Toronto, in its own way, is a very strange place. It is the only place in Christendom where the town’s chief eccentric, every time he goes into hospital threatening to die, causes the price of the shares in the national sports shrine he owns to leap in glee on the stock market. It is about the only place left in North America that has three lively and competitive and profitable newspapers. It is also undoubtedly the only city in the world that lives on the water where you can’t see the water.
It is one of the great secrets of our time that Toronto is situated on Lake Ontario. It can be detected if you look at a map or an atlas, but you can’t detect it if you live in Toronto. You might as well be residing in Yorkton. There are people who are born, live and die in Toronto, envying Vancouver’s Pacific and Halifax’s Atlantic and never once seeing the open water that washes on the city’s shore.
To achieve the impossible—having a huge lake that no one can see—took some ingenuity, but Toronto has managed it. For starters, it built one of the esthetic disasters of the century as a sort of Berlin Wall to barricade the city from the water. It is called the Gardiner Expressway, named after the bulldozer of a civic leader who masterminded it. It is a concrete conduit of commuters high in the sky with enough pillars, on-ramps, off-ramps, barriers and broken truck tires to sufficiently obscure any possible view of the lake to anyone but a helicopter pilot.
In case there is any chance that a human being, as opposed to a car, might see over, under or through this monster, the city is cleverly allowing to be erected along the waterline a picket fence of massive condominiums for the 3,000 millionaires who wish to purchase a view of the lake. The old warehouses and docks on the waterfront have been deemed outmoded. Instead, a mini-Manhattan to shield from forbidden eyes the evil sight of water. Towering, inhuman caves of glass and steel that house tax shelters rise to fill in the few precious glimpses of distant lake water. It has been a difficult task to block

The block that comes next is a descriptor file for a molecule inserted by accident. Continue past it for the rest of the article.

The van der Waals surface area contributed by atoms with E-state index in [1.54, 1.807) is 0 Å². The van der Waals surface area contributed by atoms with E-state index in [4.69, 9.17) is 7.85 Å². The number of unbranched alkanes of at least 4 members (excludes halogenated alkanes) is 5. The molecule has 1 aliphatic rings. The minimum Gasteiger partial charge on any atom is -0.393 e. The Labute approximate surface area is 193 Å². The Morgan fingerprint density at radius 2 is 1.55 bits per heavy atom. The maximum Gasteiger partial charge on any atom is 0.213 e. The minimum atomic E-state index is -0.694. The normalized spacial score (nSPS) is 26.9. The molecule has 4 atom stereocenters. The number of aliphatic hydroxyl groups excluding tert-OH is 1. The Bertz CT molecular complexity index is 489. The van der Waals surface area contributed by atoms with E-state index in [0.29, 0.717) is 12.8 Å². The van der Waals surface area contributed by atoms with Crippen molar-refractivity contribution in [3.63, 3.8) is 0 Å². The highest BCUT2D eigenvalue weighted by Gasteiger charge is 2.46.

almost every view, but by diligence they have achieved it.
Toronto once had its chance. The SkyDome, to open on June 3, in fact sits on the land that was supposed to be Toronto’s first public park—killed by political graft and railway greed. In the 1830s, there was a dream of a green park for the citizens on the lakefront. Watercolor renderings by Toronto’s surveyor of the time show walking paths and trees and laughing children on slides. According to official city council minutes, aldermen talked about putting a park south of Front Street as early as 1836. This was two years after the city was incorporated. Population: 9,252.
Lt.-Gov. Sir Francis Bond Head commissioned a study for the park plan but by 1850 (the true Toronto appears!), John G. Bowes was elected alderman on a platform of railway development. The population of the new centre of Upper Canada had zoomed to 30,000. Bowes
also happened to be an owner of the Toronto and Guelph Railway, which obviously eyed the harbor for shipping and wanted its trains allowed into the centre of the city. By 1851, he was mayor and rich, selling his railway to the Grand Trunk Railway, and rail lines on the supposed park land easily got council approval.
Toronto seems to have learned nothing from Vancouver or San Francisco, where public outrage over loss of ocean views has killed off development. In San Francisco, there is the magnificent sight of one elevated freeway that ends in the sky—construction halted in midconcrete. In Vancouver, a brilliant plan by Toronto’s Four Seasons Hotels chain to erect an expensive eyesore across the entrance to Stanley Park was blocked after a long fight by some of us who cared.
Toronto, in its worship of bigness, is about to unveil the world’s largest gridlock. On these onceparklands, it has packed right at the foot of the CN Tower a convention centre, the Roy Thomson Hall (funded by the family of that connoisseur of the arts) and now the SkyDome. (In a delicious example of retroactive guilt, Canadian National Railways, which took over the Grand Trunk Railway after the First World War, “donated” $25 million worth of land and services so SkyDome would be built where laughing children on slides were meant to be.) And they’ve broken ground on the same site for the new CBC headquarters. When everybody shows up at once, the traffic jam is going to start in Hamilton and end in Oshawa.
No one in the Toronto planning department obviously has ever been to a sporting event or a symphony concert. I await with amusement the reaction of the esthetes at Thomson Hall in the middle of Beethoven’s Fifth when they hear the drowning roar, right next door, of 57,000 nuts in the open-roofed SkyDome greeting a George Bell home run or an Argo touchdown. I can’t understand why these people don’t check with me first.
Everyone in the world outside Toronto knows that, essential for the sanity of the populace, is the daily, calming view of water. You can’t move in Vancouver or San Francisco without the Valium-like effect on the eyes. You can’t go anywhere in London or Paris without crossing a bridge over the Thames or the Seine. All the great cities are built on water— which was the original reason, transport, for their existence.
Some day, somehow, Toronto is going to realize that it is built on a lake. Only it can’t see it.
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